Dylan had a way of being able to apply a set of lyrics to a variety of settings until he found one that fit, and while you'll rarely consider one of the alternate versions to be the definitive version, every single one is interesting -- and the sound quality is immaculate -- for anyone familiar with the original. Completists, of course, will adore the six-disc edition, which applies that perfect sound to almost every take of every song recorded at those sections, presented in chronological order. Do you need 11 versions of "You're Gonna Make Me Lonesome When You Go"? Probably not. Is it fascinating to hear all of them just to hear how it developed over the course of September 16 and 17, 1974? Absolutely. - Mike Schiller
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1. The Beatles - The Beatles (The White Album) (50th Anniversary Edition) (Capitol)
Beatles fans had a field day with last year's 50th anniversary deluxe reissue of Sgt. Pepper's Lonely Hearts Club Band, but 2018 brought what the more obscure fan had really been waiting for – a full-on, super-deluxe edition of the strangest, most self-indulgent and perhaps most complete Beatles album ever made during their tremendous eight-year recording run. "The White Album" – officially titled simply The Beatles – was the sound of the band's slow-motion breakup. Personalities were clashing, arguments were heated, and several of the songs were recorded solo.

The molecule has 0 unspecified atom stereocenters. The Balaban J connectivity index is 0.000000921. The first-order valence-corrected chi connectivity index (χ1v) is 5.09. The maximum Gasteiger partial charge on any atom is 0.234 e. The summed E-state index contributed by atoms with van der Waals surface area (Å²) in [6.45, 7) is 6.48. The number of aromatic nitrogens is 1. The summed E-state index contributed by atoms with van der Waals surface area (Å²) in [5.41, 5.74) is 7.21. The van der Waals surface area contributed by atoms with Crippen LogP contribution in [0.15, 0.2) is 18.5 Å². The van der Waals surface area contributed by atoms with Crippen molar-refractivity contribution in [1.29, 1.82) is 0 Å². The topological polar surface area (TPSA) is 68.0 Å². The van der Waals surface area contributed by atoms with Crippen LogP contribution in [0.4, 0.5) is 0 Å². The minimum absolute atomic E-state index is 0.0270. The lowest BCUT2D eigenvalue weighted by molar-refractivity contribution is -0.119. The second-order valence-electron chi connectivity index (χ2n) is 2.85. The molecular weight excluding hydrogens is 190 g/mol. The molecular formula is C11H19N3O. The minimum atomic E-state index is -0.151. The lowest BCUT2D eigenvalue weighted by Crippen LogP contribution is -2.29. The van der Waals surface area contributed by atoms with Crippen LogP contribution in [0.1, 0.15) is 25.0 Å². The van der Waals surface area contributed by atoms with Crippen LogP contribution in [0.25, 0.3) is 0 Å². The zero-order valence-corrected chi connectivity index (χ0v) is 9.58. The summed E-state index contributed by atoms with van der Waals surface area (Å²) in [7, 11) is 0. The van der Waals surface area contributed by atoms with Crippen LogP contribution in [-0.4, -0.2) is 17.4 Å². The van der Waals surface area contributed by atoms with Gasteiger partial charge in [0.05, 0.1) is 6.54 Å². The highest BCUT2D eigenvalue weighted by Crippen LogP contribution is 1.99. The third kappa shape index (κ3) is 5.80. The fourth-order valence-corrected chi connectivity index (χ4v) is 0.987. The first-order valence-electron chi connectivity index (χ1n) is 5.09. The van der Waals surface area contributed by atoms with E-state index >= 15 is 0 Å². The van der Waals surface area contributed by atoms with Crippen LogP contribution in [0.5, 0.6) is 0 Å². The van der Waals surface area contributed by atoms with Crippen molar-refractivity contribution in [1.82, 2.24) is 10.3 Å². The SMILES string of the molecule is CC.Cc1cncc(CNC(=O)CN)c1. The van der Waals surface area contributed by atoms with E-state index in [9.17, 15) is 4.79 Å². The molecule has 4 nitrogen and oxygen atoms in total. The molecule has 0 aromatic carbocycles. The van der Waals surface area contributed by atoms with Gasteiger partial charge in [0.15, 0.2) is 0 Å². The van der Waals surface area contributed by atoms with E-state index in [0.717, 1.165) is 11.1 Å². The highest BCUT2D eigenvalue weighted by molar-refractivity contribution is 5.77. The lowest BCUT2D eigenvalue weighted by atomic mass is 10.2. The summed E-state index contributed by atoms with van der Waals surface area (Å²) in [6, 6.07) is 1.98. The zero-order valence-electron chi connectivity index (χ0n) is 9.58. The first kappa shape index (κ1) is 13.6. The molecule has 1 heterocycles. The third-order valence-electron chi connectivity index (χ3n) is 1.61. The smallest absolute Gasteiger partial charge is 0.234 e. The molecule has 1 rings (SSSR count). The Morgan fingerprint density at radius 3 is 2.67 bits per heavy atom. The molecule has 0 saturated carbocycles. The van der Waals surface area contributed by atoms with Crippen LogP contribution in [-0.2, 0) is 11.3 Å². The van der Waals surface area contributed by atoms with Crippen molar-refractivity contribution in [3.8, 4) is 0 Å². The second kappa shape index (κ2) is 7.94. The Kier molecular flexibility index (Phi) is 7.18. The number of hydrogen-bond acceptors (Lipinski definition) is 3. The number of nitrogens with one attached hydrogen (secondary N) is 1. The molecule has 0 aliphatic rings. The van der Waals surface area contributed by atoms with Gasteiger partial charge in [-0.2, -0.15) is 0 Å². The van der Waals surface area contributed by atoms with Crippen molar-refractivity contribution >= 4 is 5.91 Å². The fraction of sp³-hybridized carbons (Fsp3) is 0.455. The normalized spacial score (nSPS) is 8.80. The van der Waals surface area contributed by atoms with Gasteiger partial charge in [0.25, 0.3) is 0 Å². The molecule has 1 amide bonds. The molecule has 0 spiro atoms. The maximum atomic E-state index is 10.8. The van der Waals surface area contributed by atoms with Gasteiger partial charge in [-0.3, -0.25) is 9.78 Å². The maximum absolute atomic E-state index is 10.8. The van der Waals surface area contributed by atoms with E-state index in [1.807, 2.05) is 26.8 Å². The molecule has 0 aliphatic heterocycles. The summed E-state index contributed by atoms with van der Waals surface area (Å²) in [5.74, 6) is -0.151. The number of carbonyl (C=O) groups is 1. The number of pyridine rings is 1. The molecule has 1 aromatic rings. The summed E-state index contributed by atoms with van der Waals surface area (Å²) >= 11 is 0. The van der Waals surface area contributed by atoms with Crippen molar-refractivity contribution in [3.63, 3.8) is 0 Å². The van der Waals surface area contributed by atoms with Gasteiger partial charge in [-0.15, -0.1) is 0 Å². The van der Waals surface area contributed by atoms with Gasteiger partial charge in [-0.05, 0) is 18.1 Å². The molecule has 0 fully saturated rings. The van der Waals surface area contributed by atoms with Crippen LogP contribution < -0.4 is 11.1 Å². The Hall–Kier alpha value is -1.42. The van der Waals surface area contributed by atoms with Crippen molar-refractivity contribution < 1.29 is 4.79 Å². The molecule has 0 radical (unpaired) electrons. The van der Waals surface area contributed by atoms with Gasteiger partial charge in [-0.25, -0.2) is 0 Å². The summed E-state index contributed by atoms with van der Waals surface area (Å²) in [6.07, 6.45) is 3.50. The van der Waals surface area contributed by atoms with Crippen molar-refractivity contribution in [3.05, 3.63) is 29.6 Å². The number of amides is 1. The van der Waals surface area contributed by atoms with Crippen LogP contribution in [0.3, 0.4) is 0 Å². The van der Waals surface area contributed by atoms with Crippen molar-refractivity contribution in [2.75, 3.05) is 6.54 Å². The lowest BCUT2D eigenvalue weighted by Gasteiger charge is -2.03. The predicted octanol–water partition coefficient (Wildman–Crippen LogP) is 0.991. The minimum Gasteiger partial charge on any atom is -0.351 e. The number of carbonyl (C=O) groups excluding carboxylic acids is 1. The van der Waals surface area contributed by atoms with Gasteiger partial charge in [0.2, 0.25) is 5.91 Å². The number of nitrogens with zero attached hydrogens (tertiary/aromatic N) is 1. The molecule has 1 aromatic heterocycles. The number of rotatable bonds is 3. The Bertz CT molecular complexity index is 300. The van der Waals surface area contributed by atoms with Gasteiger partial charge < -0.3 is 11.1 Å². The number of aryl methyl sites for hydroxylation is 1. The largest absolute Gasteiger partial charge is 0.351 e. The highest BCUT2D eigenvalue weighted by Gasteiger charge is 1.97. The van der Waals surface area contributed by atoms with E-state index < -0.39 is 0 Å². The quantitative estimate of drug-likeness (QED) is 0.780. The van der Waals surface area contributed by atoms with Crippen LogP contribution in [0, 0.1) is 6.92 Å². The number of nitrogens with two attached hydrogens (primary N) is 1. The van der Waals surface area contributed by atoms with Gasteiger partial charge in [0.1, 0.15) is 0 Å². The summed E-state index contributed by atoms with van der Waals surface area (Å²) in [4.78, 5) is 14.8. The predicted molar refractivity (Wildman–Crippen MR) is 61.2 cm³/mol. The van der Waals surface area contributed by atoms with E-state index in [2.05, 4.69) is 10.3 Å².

The result is an album filled with a variety of styles, from the Beach Boys-inspired glee of "Back in the U.S.S.R." to the visceral gut punch of "Yer Blues", from the gentle acoustic folk of "Mother Nature's Son" to the brass-infused funk of "Savoy Truffle". And that's not even counting the epic, polarizing sound collage "Revolution 9". All 30 tracks are expertly remixed, giving them a welcome sonic punch. Ringo has never sounded better, and harmonies are more clearly focused. The voluminous bonus material includes the famous Esher demos, alternate takes, and early versions of songs that would end up on later Beatles albums ("Let It Be", "Across the Universe") as well as solo albums (Geroge Harrison's "Not Guilty", John Lennon's "Child of Nature", which was eventually rewritten as "Jealous Guy"). An essential document of one of the most important rock albums of all time. - Chris Ingalls